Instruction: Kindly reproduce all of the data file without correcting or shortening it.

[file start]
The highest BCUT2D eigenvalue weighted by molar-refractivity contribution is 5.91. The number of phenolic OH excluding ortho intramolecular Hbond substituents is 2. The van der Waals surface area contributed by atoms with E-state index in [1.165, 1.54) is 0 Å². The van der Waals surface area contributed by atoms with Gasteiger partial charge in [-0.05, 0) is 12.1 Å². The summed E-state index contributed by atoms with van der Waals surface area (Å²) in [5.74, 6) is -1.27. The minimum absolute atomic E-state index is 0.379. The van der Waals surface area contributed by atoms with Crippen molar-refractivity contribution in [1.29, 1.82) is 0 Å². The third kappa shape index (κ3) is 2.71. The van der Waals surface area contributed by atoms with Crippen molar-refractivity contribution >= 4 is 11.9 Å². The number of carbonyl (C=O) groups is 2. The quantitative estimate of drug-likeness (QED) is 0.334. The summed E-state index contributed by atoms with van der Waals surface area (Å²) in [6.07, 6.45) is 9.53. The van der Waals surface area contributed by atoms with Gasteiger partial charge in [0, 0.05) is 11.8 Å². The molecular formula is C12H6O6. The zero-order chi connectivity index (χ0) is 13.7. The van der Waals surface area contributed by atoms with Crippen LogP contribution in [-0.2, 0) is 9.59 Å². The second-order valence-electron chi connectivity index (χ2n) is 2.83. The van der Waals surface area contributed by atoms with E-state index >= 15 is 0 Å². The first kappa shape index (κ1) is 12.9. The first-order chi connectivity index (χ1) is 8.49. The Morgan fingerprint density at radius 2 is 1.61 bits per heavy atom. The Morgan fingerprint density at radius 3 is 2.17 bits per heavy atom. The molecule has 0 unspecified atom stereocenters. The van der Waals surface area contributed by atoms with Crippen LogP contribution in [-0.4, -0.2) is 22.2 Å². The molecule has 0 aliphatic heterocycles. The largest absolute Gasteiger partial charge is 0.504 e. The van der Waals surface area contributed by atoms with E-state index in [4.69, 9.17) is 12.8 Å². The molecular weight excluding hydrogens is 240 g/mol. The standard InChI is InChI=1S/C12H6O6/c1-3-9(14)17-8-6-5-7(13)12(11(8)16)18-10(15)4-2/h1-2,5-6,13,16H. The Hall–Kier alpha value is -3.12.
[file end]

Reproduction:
The highest BCUT2D eigenvalue weighted by molar-refractivity contribution is 5.91. The number of phenolic OH excluding ortho intramolecular Hbond substituents is 2. The van der Waals surface area contributed by atoms with E-state index in [1.165, 1.54) is 0 Å². The van der Waals surface area contributed by atoms with Gasteiger partial charge in [-0.05, 0) is 12.1 Å². The summed E-state index contributed by atoms with van der Waals surface area (Å²) in [5.74, 6) is -1.27. The minimum absolute atomic E-state index is 0.379. The van der Waals surface area contributed by atoms with Crippen molar-refractivity contribution in [1.29, 1.82) is 0 Å². The third kappa shape index (κ3) is 2.71. The van der Waals surface area contributed by atoms with Crippen molar-refractivity contribution >= 4 is 11.9 Å². The number of carbonyl (C=O) groups is 2. The quantitative estimate of drug-likeness (QED) is 0.334. The summed E-state index contributed by atoms with van der Waals surface area (Å²) in [6.07, 6.45) is 9.53. The van der Waals surface area contributed by atoms with Gasteiger partial charge in [0, 0.05) is 11.8 Å². The molecular formula is C12H6O6. The zero-order chi connectivity index (χ0) is 13.7. The van der Waals surface area contributed by atoms with Crippen LogP contribution in [-0.2, 0) is 9.59 Å². The second-order valence-electron chi connectivity index (χ2n) is 2.83. The van der Waals surface area contributed by atoms with E-state index >= 15 is 0 Å². The first kappa shape index (κ1) is 12.9. The first-order chi connectivity index (χ1) is 8.49. The Morgan fingerprint density at radius 2 is 1.61 bits per heavy atom. The Morgan fingerprint density at radius 3 is 2.17 bits per heavy atom. The molecule has 0 unspecified atom stereocenters. The van der Waals surface area contributed by atoms with Crippen LogP contribution in [-0.4, -0.2) is 22.2 Å². The molecule has 0 aliphatic heterocycles. The largest absolute Gasteiger partial charge is 0.504 e. The van der Waals surface area contributed by atoms with E-state index in [4.69, 9.17) is 12.8 Å². The molecular weight excluding hydrogens is 240 g/mol. The standard InChI is InChI=1S/C12H6O6/c1-3-9(14)17-8-6-5-7(13)12(11(8)16)18-10(15)4-2/h1-2,5-6,13,16H. The Hall–Kier alpha value is -3.12.